It is the call for unity; an embodiment of the spirit of Independence that emboldens us to forget our differences and join hands as a people to celebrate the legacy of sacrifice, hard work and resilience.

As we celebrate Heroes Day, we should desist from letting that spirit of oneness dissipate, for it is that Flame within us that keeps us together and spells out who we are.

We are a nation together, regardless of political or religious affiliation. Our heroes, whose spirits are resplendent in the Eternal Flame, fought for the politics of love; the religion of love and the culture of love.

They didn’t die in vain.

Zimbabwe is the only country we have. It is our Motherland, notwithstanding the challenges we face together. We should be inspired by George William Curtis who said: “A man’s country is not a certain piece of land, of mountains, rivers, and woods, but it is a principle; and patriotism is loyalty to that principle.”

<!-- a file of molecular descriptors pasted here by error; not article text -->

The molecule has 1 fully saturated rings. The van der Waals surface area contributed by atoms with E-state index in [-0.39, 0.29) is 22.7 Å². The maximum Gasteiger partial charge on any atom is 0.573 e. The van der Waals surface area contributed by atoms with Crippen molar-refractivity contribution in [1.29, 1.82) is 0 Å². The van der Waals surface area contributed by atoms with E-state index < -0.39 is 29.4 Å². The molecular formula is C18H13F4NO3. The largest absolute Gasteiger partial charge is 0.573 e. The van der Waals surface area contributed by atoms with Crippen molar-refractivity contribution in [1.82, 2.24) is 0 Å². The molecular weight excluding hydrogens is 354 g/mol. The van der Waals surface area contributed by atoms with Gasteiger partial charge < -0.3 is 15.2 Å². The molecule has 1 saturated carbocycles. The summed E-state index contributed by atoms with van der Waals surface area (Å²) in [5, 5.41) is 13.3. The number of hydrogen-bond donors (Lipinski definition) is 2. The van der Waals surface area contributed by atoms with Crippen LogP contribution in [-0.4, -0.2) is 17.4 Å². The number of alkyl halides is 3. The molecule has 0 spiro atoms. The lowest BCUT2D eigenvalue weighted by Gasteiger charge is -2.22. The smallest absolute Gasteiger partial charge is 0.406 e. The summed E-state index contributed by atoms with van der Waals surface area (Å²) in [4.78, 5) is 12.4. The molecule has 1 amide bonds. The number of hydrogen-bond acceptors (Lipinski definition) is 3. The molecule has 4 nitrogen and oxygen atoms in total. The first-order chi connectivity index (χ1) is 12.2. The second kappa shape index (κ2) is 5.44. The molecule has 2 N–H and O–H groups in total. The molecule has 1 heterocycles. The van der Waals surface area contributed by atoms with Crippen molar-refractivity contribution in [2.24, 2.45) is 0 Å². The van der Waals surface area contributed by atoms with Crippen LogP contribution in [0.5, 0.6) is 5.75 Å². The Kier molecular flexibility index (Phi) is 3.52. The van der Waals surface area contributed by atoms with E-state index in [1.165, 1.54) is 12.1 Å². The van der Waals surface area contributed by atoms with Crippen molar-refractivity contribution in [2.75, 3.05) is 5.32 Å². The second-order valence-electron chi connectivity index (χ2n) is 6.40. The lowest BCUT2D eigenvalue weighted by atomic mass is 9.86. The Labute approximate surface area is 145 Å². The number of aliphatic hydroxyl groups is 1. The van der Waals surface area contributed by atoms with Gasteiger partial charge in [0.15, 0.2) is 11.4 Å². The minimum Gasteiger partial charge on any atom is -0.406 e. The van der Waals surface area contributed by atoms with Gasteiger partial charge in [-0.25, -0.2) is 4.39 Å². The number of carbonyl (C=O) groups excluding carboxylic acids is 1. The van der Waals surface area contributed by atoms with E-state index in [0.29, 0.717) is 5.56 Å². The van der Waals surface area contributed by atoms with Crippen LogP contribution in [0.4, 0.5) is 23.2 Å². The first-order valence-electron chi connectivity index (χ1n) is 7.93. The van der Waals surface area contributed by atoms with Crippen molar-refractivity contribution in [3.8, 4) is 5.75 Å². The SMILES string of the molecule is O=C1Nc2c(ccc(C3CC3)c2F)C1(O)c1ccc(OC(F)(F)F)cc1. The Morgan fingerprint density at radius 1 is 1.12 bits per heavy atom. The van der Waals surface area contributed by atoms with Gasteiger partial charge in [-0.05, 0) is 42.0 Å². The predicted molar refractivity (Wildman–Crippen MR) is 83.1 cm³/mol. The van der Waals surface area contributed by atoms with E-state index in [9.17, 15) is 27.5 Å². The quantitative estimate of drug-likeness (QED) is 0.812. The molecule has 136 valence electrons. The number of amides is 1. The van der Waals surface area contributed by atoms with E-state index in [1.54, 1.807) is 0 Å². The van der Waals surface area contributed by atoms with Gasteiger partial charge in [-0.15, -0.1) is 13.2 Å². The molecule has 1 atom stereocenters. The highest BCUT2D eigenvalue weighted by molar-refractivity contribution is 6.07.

Yes, nationhood is built on principle and patriotism, and loyalty to that which makes us principled and patriotic. The heroes, our heroes, whose loyalty we celebrate every second Monday of August, knew that freedom could never be offered on a silver platter, hence, they took up arms to fight, because they could not remain caged. They believed in freedom. They believed in love, even beyond the grave. It takes more than sacrifice to put one’s life on the block for the love of others. It is like planting a fruit tree that may come to fruition long after the death of the planter. It is the essence of love. Indeed, it is the nature of selfless love to remain loyal to a principle that may leave one dead; physically. Heroes, true heroes of the soil do not die, for they are the seed of life and the passion that glows in the Eternal Flame of freedom.

As in the words of anti-apartheid hero, Nelson Mandela, “When a man is denied the right to live the life he believes in, he has no choice but to become an outlaw.”